The U.S. was much more motorized, so the transportation issue was a lesser one. People were also thinking in trench warfare terms, so mobility would not be too important in great wars.
Actually, the U.S. Army was only moderately motorized when the first real post-Great War advanced carriage 75mm "divisional gun" was proposed, which, along with the general fiscal austerity of the times, meant that development was desultory at best. The initial design, the 75mm Gun M1 (M1923E1) and Carriage T2 (Carriage T1 standardized as the M1 (M1923E1) and was the Carriage M1916 with the kinks ironed out...hey nine years, who's to know?) and the 75mm Gun M1 and Carriage T3 were the original attempts, dating to May 1929. The 75mm M1 Gun used a vertical sliding breechblock instead of the venerable M1897's interrupted screw, and simplified the bearing surfaces and recoil mechanism over the older French design. Carriage T2 was a fairly simple improved split-trail design as a FA gun, but the interesting three-trail design, Carriage T3, was designed by Gladeon Barnes to be a universal AA, AT, and FA gun and when it was rejected (too heavy and complex, among other things), he immediately exhibited the characteristics he would later display as Chief of the Ordnance Technical Service during the war...he pouted, complained in the FA and Ordnance Journals that no one understood the genius of his design, and tried to do end-runs to get it adopted by the FA anyway (I exaggerate, but only a bit). Carriage T2 was modified as the T2E1, but also got rejected. By 1938, further work had led to modifications of the carriage (and minor modifications to the gun) through a T4 and T5. A final effort in 1938-1939 was the 75mm AA Gun and Carriage T6, which was a straightforward medium AA gun on a cruciform carriage similar to that used in the Flak 36/37...which also got rejected since the excellent 90mm AA Gun was near acceptance. However, it did not end there. The 75mm T6 Gun from that carriage got modified in 1940-1941 as the T7 and was employed as a Tank gun, first as the 75mm M2 in the Medium Tank M3 and then as the 75mm Gun M3 in the Medium Tanks M3 and M4.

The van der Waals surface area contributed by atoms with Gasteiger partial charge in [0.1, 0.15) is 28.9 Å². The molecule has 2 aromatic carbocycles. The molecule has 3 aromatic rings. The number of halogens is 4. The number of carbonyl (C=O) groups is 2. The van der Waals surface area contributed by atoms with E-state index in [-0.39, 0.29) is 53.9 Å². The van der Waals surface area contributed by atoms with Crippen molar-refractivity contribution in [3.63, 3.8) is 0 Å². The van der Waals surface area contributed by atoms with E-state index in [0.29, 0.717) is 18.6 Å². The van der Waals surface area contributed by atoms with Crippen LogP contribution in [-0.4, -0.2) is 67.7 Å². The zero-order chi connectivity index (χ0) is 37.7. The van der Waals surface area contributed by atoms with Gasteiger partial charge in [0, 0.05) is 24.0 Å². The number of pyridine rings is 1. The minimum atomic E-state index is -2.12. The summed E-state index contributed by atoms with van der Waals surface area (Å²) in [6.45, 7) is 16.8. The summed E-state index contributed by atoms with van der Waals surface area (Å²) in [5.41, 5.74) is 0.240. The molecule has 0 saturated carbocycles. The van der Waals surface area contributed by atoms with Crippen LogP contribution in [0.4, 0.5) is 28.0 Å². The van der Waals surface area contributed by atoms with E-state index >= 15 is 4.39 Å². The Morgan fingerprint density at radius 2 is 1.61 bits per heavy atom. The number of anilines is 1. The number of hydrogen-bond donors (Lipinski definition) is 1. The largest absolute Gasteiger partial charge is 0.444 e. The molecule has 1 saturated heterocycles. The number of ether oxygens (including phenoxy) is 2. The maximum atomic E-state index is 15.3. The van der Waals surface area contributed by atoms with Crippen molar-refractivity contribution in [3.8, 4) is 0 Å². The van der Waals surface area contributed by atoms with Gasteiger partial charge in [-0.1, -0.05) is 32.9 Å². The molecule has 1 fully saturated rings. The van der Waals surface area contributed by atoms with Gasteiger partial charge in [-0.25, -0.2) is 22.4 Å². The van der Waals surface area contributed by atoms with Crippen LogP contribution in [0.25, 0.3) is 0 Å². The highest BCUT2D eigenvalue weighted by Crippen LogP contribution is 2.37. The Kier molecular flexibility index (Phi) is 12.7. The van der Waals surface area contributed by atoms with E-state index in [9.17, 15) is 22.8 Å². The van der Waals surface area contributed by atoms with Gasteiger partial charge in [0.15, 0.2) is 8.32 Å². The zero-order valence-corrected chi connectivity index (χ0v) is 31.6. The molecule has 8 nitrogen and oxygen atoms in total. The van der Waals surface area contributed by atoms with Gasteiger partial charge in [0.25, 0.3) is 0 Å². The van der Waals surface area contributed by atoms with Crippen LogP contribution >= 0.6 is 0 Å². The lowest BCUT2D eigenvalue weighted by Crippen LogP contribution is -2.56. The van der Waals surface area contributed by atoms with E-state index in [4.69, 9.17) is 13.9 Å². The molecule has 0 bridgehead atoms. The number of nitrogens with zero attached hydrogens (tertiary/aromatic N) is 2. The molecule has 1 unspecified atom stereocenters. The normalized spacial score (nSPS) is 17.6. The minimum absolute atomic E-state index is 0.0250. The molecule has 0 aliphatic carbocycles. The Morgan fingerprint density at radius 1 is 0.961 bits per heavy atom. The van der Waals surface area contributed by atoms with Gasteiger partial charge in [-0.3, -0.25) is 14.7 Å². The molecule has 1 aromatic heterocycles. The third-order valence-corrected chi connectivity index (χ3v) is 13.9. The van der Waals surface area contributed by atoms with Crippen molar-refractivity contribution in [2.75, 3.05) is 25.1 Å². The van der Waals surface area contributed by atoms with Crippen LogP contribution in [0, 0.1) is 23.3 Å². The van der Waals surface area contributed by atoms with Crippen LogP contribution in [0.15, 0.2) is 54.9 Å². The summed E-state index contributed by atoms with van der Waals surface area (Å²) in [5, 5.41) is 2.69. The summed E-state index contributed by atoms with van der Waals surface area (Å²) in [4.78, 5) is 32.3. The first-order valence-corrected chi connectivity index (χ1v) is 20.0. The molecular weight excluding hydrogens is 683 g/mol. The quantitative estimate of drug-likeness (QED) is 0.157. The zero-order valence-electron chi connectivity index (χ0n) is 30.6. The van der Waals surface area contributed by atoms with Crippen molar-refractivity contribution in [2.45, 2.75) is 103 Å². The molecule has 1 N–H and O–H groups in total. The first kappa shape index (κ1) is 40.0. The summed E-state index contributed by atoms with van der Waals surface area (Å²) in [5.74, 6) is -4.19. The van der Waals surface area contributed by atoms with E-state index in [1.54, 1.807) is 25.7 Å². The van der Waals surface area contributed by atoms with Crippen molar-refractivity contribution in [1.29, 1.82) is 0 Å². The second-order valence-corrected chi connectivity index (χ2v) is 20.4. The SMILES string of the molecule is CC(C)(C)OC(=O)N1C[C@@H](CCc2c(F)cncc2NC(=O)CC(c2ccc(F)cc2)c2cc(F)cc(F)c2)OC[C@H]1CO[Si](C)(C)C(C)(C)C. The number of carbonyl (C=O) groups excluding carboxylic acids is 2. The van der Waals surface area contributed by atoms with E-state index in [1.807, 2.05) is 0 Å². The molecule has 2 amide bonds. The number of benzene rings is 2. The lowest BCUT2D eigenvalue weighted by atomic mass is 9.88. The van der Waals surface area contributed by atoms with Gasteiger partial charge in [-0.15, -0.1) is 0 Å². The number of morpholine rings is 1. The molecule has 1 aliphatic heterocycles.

The calibre was weak, but suitable-enough for AAA at the time (there were lots of heavy AAA based on soixante-quinze in active service at the time) and fine for suppressive fires. The good maximum elevation would help with impact angles that make direct hits into trenches more likely than with ordinary field guns.
Yes, but by 1938 the Coast Artillery had decided that it preferred the combination of the heavy 90mm gun and lighter 37mm gun. While they recognized the "advantages" of the 75mm "medium AA" proposal, they also saw its pitfalls, it was neither fish nor fowl, too heavy and too light, too low a Mv, too low a ceiling, but with a nice heavy projectile, something that might have benefited the Germans in their quest for a "medium" 5cm piece.